The Concepts of Luxury and Waste in American Radicalism, 1880-1929.
In 1885 economist Richard T. Ely noted that a "specific vice of our time, and one which political economists of all schools condemn, is extravagance and luxury. It is waste of economic powers, injuring those who indulge in it, and exciting envy and bitterness in the minds of those who are excluded" (p. 45). Relatively fresh in the 1880s, Ely's concerns became familiar in the criticism that shadowed the rapid growth of the American consumer economy between 1880 and 1920. Although the excesses of consumption had long been a target for social critics--consider Hogarth's satiric portraits of eighteenth-century London or the attacks on luxury by upholders of republican virtue in the Early Republic--it was not until the late nineteenth century that such critics began to assume that luxury and waste were inherently linked to the emerging market system. Even so trenchant a critic as Karl Marx failed to note the profound impact that consumption was having on social relations. Yet by the 1880s, an increasing number of commentators, including Ely, Ignatius Donnelly, Upton Sinclair, Walter Rausche nbusch, and perhaps most conspicuously, Thorstein Veblen, had changed the conversation and given Americans a vocabulary for talking about the inefficiencies, if not the ills, of market culture. New terms for a new economy, "conspicuous consumption, "conspicuous waste," and "conspicuous leisure" carried the theoretical work of critics like Veblen into broader social usage.
In The Concepts of Luxury and Waste in American Radicalism, 1880-1929, Sulevi Riukulehto presents a "conceptual history" (p. 18) of this critical discourse as it developed in four areas: economics, arts and letters, the social gospel movement, and political thought. Within each of these areas, Riukulehto focuses on the concepts of luxury and waste as they were developed by critics interested in effecting radical economic change. The strength of this approach is that it allows Riukulehto to underscore the conclusions shared across four different fields of inquiry. We learn, for instance, that Ely, Veblen, and Donnelly all believed that economic depressions stemmed from chronic under-consumption (rather than over-production); also that Donnelly's "imitation scheme of consumption" (p. 203) preceded Veblen's more famous theory by several years. The discussion of Ely is especially illuminating since Ely does not usually attract much attention from scholars of consumer history; yet as Riukulehto demonstrates, he w as one of the first economists to undertake a systematic study of consumption. Equally noteworthy is Riukulehto's brief examination of "waste" in the context of the emerging conservation philosophies developed by Gifford Pinchot, Richard C. Van Hise, and others, but also reflected in Ely's economic writings. Here, consumer and environmental history share territory that merits further exploration.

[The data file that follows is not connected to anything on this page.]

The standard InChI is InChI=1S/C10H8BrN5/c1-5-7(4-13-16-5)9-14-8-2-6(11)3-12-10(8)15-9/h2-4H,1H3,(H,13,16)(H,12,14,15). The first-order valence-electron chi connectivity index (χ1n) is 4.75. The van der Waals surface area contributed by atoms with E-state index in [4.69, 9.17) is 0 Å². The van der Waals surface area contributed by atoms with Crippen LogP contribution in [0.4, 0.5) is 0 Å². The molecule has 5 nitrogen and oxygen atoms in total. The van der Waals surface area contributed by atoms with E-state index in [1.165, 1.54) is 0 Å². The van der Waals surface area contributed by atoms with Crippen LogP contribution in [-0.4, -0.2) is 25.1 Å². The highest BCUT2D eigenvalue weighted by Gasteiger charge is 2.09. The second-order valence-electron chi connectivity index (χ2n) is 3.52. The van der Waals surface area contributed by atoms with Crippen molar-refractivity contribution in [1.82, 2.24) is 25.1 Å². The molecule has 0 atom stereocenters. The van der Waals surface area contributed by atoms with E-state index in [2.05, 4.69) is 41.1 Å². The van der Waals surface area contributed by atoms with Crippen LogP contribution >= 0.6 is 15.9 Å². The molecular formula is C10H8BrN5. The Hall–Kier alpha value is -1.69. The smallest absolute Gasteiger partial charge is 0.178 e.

At its weakest, The Concepts of Luxury and Waste in American Radicalism rehashes well-established information or drives toward predictable conclusions in the context of padded-out historical backgrounds. That "social gospelers condemned the luxurious life as immoral and sinful paganism" (p. 150) seems a fairly obvious point. Moreover, to devote several pages to survey discussions of populism and socialism in America blurs the book's purpose. This lack of focus is especially apparent in the uncertain status of the category "radical," which, notwithstanding Riukulehto's concern with "economic radicalism" (p. 15), accommodates a variety of ideological positions and leads to the remark that the "radicalists seem[ed] to have no common view on luxury and waste" (p. 211). Finally, Riukulehto's argument suffers from imprecise language and awkward prose, problems that careful editing could have caught.
Well researched and amply informed by the secondary literature, The Concepts of Luxury and Waste in American Radicalism is a useful book on an important topic. Although Daniel Horowitz's 1985 monograph, The Morality of Spending: Attitudes Toward the Consumer Society in America, 1875-1940 (not cited in Riukulehto's bibliography) remains the best single study of this general subject, Riukulehto's work merits a look by specialists in the field.
Timothy B. Spears is an associate professor of American literature and civilization at Middlebury College. He is the author of 100 Years on the Road: The Traveling Salesman in American Culture (1995). At present, he is working on a cultural and literary history of migration to Chicago during the late-nineteenth and early-twentieth centuries.
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|Author:||Spears, Timothy B.|
|Publication:||Business History Review|
|Article Type:||Book Review|
|Date:||Mar 22, 2000|
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